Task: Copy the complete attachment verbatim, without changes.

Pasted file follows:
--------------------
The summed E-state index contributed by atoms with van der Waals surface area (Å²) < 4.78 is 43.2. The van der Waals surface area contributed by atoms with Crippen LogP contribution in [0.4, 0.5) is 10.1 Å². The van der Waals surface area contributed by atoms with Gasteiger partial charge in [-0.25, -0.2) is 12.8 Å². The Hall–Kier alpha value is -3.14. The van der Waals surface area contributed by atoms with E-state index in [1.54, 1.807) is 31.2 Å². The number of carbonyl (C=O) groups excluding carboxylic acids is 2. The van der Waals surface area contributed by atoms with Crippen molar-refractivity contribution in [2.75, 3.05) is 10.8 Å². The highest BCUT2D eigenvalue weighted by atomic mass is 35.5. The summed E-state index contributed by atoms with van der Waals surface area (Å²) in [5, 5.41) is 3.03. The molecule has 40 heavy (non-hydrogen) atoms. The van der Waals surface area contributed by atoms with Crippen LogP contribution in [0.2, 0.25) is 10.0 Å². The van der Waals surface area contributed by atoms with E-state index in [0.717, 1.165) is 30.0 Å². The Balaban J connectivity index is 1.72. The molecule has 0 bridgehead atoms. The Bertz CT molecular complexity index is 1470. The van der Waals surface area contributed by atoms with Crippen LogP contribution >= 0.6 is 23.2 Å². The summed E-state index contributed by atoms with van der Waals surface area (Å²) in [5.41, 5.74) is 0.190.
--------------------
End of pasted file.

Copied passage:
The summed E-state index contributed by atoms with van der Waals surface area (Å²) < 4.78 is 43.2. The van der Waals surface area contributed by atoms with Crippen LogP contribution in [0.4, 0.5) is 10.1 Å². The van der Waals surface area contributed by atoms with Gasteiger partial charge in [-0.25, -0.2) is 12.8 Å². The Hall–Kier alpha value is -3.14. The van der Waals surface area contributed by atoms with E-state index in [1.54, 1.807) is 31.2 Å². The number of carbonyl (C=O) groups excluding carboxylic acids is 2. The van der Waals surface area contributed by atoms with Crippen molar-refractivity contribution in [2.75, 3.05) is 10.8 Å². The highest BCUT2D eigenvalue weighted by atomic mass is 35.5. The summed E-state index contributed by atoms with van der Waals surface area (Å²) in [5, 5.41) is 3.03. The molecule has 40 heavy (non-hydrogen) atoms. The van der Waals surface area contributed by atoms with Crippen LogP contribution in [0.2, 0.25) is 10.0 Å². The van der Waals surface area contributed by atoms with E-state index in [0.717, 1.165) is 30.0 Å². The Balaban J connectivity index is 1.72. The molecule has 0 bridgehead atoms. The Bertz CT molecular complexity index is 1470. The van der Waals surface area contributed by atoms with Crippen LogP contribution >= 0.6 is 23.2 Å². The summed E-state index contributed by atoms with van der Waals surface area (Å²) in [5.41, 5.74) is 0.190.